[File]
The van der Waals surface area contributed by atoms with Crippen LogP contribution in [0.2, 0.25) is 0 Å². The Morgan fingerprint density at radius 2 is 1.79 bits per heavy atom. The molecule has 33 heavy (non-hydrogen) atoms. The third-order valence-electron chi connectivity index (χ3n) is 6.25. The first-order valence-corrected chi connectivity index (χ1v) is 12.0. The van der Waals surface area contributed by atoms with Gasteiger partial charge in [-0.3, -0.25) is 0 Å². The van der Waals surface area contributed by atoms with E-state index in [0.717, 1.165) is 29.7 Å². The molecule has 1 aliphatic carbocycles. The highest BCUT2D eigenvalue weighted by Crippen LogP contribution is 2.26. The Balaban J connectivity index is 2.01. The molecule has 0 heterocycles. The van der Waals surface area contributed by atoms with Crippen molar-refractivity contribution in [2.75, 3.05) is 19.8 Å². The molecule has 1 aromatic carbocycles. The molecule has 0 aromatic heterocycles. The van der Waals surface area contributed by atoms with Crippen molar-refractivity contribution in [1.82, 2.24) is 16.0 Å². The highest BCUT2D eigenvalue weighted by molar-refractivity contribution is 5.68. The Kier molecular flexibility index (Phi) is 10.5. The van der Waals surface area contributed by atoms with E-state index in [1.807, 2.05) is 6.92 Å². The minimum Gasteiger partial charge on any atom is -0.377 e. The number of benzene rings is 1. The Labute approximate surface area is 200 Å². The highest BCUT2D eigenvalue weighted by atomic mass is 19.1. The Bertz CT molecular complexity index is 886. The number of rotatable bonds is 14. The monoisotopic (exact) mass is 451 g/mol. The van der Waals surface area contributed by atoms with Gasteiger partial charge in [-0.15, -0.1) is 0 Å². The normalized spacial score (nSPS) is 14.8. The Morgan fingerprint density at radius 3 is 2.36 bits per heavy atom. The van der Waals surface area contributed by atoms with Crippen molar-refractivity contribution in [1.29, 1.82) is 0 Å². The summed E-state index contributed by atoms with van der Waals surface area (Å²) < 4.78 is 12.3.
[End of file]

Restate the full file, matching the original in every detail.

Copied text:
The van der Waals surface area contributed by atoms with Crippen LogP contribution in [0.2, 0.25) is 0 Å². The Morgan fingerprint density at radius 2 is 1.79 bits per heavy atom. The molecule has 33 heavy (non-hydrogen) atoms. The third-order valence-electron chi connectivity index (χ3n) is 6.25. The first-order valence-corrected chi connectivity index (χ1v) is 12.0. The van der Waals surface area contributed by atoms with Gasteiger partial charge in [-0.3, -0.25) is 0 Å². The van der Waals surface area contributed by atoms with E-state index in [0.717, 1.165) is 29.7 Å². The molecule has 1 aliphatic carbocycles. The highest BCUT2D eigenvalue weighted by Crippen LogP contribution is 2.26. The Balaban J connectivity index is 2.01. The molecule has 0 heterocycles. The van der Waals surface area contributed by atoms with Crippen molar-refractivity contribution in [2.75, 3.05) is 19.8 Å². The molecule has 1 aromatic carbocycles. The molecule has 0 aromatic heterocycles. The van der Waals surface area contributed by atoms with Crippen molar-refractivity contribution in [1.82, 2.24) is 16.0 Å². The highest BCUT2D eigenvalue weighted by molar-refractivity contribution is 5.68. The Kier molecular flexibility index (Phi) is 10.5. The van der Waals surface area contributed by atoms with E-state index in [1.807, 2.05) is 6.92 Å². The minimum Gasteiger partial charge on any atom is -0.377 e. The number of benzene rings is 1. The Labute approximate surface area is 200 Å². The highest BCUT2D eigenvalue weighted by atomic mass is 19.1. The Bertz CT molecular complexity index is 886. The number of rotatable bonds is 14. The monoisotopic (exact) mass is 451 g/mol. The van der Waals surface area contributed by atoms with Gasteiger partial charge in [-0.15, -0.1) is 0 Å². The normalized spacial score (nSPS) is 14.8. The Morgan fingerprint density at radius 3 is 2.36 bits per heavy atom. The van der Waals surface area contributed by atoms with Crippen molar-refractivity contribution in [1.29, 1.82) is 0 Å². The summed E-state index contributed by atoms with van der Waals surface area (Å²) < 4.78 is 12.3.